Document Type


Publication Date

Fall 2014




Nelson Goodman's distinction between autographic and allographic arts is appealing, we suggest, because it promises to resolve several prima facie puzzles. We consider and rebut a recent argument that alleges that digital images explode the autographic/allographic distinction. Regardless, there is another familiar problem with the distinction, especially as Goodman formulates it: it seems to entirely ignore an important sense in which all artworks are historical. We note in reply that some artworks can be considered both as historical products and as formal structures. Talk about such works is ambiguous between the two conceptions. This allows us to recover Goodman's distinction: art forms that are ambiguous in this way are allographic. With that formulation settled, we argue that digital images are allographic. We conclude by considering the objection that digital photographs, unlike other digital images, would count as autographic by our criterion; we reply that this points to the vexed nature of photography rather than any problem with the distinction.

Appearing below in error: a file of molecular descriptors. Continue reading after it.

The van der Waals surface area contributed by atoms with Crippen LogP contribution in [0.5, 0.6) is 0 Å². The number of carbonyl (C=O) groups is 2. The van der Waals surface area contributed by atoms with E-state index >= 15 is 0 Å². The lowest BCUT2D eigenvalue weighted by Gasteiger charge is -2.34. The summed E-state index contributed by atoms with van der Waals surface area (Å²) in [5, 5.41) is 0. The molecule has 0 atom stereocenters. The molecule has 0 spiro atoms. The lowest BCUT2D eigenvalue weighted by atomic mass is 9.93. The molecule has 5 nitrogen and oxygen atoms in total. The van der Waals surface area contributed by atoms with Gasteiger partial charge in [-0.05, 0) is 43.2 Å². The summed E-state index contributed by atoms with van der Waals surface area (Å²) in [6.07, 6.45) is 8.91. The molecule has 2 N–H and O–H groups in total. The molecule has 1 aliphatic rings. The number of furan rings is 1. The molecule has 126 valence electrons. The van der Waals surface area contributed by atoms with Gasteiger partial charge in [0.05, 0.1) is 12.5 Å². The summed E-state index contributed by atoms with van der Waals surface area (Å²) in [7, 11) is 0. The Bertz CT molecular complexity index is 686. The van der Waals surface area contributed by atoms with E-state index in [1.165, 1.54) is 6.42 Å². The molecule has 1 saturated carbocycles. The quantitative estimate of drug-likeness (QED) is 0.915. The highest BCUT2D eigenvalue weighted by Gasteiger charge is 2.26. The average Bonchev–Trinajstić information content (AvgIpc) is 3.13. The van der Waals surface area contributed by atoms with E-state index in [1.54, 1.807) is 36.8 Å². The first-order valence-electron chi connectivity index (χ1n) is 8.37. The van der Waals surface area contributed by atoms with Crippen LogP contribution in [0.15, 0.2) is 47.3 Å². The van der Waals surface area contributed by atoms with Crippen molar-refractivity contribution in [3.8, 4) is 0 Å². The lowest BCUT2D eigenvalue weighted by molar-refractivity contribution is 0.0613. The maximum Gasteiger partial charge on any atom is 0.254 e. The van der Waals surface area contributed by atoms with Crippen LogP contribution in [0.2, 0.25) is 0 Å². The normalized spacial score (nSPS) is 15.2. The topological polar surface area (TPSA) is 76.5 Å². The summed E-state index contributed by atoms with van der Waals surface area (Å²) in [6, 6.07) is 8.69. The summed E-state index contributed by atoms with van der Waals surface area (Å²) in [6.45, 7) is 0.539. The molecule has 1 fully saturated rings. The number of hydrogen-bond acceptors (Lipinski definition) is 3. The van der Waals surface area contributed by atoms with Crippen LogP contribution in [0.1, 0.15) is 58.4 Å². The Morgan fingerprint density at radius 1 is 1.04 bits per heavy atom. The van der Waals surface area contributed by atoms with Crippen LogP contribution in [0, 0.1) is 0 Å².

This is the pre-peer reviewed version of the following article: D'CRUZ, J. and MAGNUS, P.D. (2014), Are Digital Images Allographic?. The Journal of Aesthetics and Art Criticism, 72: 417–427. doi: 10.1111/jaac.12117, which has been published in final form at This article may be used for non-commercial purposes in accordance with Wiley Terms and Conditions for Self-Archiving.

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